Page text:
RY: What’s next for me is my flagship pop up, which I’m going to be doing later this year. I’ve got a couple of collabs (that I can’t really talk about) coming up as well, and I’m doing my first ever runway show next year in June. That’s going to be epic, man. It’s called ‘Spiritual Awakening’. There’s three parts to it. So, basically the collection I’ve got out right now is speaking about me being in a car crash and me just giving thanks for that. And then the second part is my mum sending me to Ghana, me reflecting on how life was in Ghana and appreciating the fact that my mum sent me there to kind of restart my mind; that’s going to be called ‘Gold Coast’. The third part will be about 1994, which gives thanks to the year that I was born in. So that’s all coming soon.
FA: What was it about the experience of being in Ghana that gave you the sense of awakening?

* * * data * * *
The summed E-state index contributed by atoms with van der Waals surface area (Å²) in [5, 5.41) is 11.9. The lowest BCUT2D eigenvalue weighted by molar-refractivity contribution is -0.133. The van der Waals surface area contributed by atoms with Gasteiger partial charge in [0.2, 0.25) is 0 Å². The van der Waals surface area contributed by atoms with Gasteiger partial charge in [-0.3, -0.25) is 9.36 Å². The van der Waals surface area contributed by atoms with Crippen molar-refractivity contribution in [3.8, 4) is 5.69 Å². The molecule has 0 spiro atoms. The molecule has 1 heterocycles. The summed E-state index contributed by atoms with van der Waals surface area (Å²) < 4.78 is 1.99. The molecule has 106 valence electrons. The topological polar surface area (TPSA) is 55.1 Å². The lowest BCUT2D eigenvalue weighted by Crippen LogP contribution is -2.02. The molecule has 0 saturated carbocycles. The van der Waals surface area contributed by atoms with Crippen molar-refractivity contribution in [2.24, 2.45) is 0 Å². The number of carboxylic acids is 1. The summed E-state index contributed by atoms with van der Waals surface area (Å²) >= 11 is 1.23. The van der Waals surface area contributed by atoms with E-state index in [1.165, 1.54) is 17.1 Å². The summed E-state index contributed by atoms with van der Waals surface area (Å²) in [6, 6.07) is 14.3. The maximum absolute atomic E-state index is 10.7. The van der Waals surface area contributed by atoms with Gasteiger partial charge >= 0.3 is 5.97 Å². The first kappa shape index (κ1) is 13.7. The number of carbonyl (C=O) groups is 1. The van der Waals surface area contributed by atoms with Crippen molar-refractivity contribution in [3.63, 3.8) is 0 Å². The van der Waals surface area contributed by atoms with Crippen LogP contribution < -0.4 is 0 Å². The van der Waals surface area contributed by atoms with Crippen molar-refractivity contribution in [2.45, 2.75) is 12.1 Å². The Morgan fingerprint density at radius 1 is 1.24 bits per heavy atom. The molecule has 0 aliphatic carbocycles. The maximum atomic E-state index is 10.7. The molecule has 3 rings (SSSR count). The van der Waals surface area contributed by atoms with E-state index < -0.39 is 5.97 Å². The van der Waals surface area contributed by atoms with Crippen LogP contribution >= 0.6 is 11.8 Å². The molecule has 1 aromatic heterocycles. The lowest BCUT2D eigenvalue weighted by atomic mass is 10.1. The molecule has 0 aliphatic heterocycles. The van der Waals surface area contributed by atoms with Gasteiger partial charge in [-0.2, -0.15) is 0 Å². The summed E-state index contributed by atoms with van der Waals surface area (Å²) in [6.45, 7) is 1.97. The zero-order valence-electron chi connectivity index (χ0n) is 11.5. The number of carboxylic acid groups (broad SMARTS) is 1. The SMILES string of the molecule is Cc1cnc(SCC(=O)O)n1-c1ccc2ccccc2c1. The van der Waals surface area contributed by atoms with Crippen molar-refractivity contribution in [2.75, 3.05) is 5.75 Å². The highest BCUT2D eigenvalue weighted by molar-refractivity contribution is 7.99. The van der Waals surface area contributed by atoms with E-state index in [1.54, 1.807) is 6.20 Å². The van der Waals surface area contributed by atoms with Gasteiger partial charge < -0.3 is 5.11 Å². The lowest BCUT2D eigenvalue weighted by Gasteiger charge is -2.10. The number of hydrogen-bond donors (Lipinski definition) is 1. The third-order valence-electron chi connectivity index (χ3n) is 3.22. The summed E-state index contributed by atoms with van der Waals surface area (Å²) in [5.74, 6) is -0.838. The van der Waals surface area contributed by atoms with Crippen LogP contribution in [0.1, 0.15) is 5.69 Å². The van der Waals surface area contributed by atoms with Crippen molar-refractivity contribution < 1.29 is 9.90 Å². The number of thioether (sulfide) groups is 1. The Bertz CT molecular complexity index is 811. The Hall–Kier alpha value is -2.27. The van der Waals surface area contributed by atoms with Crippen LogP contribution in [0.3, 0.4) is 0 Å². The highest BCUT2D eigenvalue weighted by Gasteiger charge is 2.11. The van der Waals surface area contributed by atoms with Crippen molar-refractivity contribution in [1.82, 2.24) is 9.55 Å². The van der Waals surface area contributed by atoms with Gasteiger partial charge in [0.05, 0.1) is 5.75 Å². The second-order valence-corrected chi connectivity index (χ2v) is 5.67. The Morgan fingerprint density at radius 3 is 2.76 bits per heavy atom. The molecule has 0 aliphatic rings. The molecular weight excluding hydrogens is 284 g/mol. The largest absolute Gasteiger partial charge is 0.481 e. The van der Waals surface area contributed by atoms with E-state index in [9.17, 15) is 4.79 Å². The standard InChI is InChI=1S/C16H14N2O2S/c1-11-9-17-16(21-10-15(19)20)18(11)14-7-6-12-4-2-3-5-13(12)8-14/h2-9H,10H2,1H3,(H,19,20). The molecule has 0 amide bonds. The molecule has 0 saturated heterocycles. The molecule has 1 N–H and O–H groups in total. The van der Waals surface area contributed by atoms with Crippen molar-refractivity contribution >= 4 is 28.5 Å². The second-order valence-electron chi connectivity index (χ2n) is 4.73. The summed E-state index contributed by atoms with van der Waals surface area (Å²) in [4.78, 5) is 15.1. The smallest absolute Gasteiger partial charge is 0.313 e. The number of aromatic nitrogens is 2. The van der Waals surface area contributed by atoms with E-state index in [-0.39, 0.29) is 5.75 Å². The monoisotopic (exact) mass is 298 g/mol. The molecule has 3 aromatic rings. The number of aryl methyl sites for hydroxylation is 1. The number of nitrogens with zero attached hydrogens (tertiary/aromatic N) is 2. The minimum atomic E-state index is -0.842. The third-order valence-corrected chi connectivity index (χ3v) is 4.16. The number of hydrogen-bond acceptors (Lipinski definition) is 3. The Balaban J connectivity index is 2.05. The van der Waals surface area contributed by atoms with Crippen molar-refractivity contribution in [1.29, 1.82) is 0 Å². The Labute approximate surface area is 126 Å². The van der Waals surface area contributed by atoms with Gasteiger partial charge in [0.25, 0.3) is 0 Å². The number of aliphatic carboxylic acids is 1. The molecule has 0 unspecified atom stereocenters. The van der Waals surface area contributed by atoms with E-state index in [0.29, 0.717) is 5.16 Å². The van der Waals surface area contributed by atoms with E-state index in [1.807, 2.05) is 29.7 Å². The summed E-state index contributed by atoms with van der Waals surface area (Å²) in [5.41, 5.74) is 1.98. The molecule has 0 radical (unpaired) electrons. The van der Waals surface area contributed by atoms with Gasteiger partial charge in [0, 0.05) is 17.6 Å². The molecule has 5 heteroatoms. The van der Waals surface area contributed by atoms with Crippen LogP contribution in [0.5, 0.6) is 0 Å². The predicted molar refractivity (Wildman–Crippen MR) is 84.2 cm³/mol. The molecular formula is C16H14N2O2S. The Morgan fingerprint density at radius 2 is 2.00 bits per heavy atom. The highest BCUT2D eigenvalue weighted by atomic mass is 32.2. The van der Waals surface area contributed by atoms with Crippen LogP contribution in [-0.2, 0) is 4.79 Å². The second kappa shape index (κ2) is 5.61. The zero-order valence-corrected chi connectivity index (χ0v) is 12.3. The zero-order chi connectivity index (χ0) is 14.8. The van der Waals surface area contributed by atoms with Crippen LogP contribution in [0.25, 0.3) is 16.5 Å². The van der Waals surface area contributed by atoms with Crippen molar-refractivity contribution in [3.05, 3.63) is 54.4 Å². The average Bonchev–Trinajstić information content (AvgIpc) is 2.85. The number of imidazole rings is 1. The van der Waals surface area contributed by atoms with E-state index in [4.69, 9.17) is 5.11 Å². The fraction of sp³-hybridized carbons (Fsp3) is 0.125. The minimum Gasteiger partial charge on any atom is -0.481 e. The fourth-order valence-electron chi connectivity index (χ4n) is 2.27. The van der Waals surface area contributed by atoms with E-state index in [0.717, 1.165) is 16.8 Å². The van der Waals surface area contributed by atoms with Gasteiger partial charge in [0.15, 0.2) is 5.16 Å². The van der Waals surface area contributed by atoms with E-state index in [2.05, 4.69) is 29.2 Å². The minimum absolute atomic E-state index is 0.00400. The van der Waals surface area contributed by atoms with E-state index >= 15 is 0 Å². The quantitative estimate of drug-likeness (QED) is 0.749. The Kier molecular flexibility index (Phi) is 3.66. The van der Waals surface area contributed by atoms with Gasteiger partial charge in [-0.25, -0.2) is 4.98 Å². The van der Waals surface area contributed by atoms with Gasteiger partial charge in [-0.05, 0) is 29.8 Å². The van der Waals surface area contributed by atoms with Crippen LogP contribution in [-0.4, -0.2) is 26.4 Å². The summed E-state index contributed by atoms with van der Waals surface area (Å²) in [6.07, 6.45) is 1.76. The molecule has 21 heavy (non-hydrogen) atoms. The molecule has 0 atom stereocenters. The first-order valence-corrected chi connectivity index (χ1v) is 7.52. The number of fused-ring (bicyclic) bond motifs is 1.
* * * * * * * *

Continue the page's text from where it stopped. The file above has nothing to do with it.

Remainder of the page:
RY: Just the pace, the grind. Life out there – social media and all of that stuff wasn’t existent when I was in Ghana. The internet was so slow you wouldn’t even bother, and my mum didn’t send me to the city on purpose because she wanted me to live in the country and understand how life was in the country, and how it was when she was growing up and how her mother was suffering and all of that stuff. So, yeah, I was really in the nitty and gritty of it. Life out there was a real, real experience for me.
Reece Yeboah spoke at the Frieze Art and Fashion Summit, which was supported by Squarespace. Squarespace helps people with creative ideas to launch their brands and businesses. Find out more about their suite of tools – including websites and online stores - and how to start building your own web presence at squarespace.com/frieze